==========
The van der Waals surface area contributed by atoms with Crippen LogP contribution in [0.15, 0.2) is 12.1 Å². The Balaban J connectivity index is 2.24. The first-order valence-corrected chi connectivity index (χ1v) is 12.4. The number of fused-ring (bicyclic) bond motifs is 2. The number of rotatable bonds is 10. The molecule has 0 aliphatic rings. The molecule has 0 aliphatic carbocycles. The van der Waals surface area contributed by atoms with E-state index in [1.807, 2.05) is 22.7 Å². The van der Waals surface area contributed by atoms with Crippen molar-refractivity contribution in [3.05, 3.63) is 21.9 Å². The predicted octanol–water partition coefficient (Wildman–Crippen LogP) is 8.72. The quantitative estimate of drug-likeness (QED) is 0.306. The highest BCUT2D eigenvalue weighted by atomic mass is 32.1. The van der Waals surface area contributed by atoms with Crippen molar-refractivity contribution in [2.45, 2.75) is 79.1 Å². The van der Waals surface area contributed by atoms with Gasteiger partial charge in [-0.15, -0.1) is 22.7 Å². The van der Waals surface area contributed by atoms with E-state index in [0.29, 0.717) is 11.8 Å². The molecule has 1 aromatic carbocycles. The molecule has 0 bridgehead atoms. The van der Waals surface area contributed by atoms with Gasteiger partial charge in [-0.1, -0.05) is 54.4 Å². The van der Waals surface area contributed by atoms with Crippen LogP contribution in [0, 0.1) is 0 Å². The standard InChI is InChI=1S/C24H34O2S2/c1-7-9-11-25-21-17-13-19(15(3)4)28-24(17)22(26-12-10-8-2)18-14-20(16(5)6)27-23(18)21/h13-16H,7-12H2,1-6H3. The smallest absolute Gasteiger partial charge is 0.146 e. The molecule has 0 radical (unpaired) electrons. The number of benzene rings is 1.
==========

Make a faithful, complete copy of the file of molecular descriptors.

The van der Waals surface area contributed by atoms with Crippen LogP contribution in [0.15, 0.2) is 12.1 Å². The Balaban J connectivity index is 2.24. The first-order valence-corrected chi connectivity index (χ1v) is 12.4. The number of fused-ring (bicyclic) bond motifs is 2. The number of rotatable bonds is 10. The molecule has 0 aliphatic rings. The molecule has 0 aliphatic carbocycles. The van der Waals surface area contributed by atoms with E-state index in [1.807, 2.05) is 22.7 Å². The van der Waals surface area contributed by atoms with Crippen molar-refractivity contribution in [3.05, 3.63) is 21.9 Å². The predicted octanol–water partition coefficient (Wildman–Crippen LogP) is 8.72. The quantitative estimate of drug-likeness (QED) is 0.306. The highest BCUT2D eigenvalue weighted by atomic mass is 32.1. The van der Waals surface area contributed by atoms with Crippen molar-refractivity contribution in [2.45, 2.75) is 79.1 Å². The van der Waals surface area contributed by atoms with Gasteiger partial charge in [-0.15, -0.1) is 22.7 Å². The van der Waals surface area contributed by atoms with E-state index in [0.29, 0.717) is 11.8 Å². The molecule has 1 aromatic carbocycles. The molecule has 0 bridgehead atoms. The van der Waals surface area contributed by atoms with Gasteiger partial charge in [-0.1, -0.05) is 54.4 Å². The van der Waals surface area contributed by atoms with Crippen LogP contribution in [0, 0.1) is 0 Å². The standard InChI is InChI=1S/C24H34O2S2/c1-7-9-11-25-21-17-13-19(15(3)4)28-24(17)22(26-12-10-8-2)18-14-20(16(5)6)27-23(18)21/h13-16H,7-12H2,1-6H3. The smallest absolute Gasteiger partial charge is 0.146 e. The molecule has 0 radical (unpaired) electrons. The number of benzene rings is 1.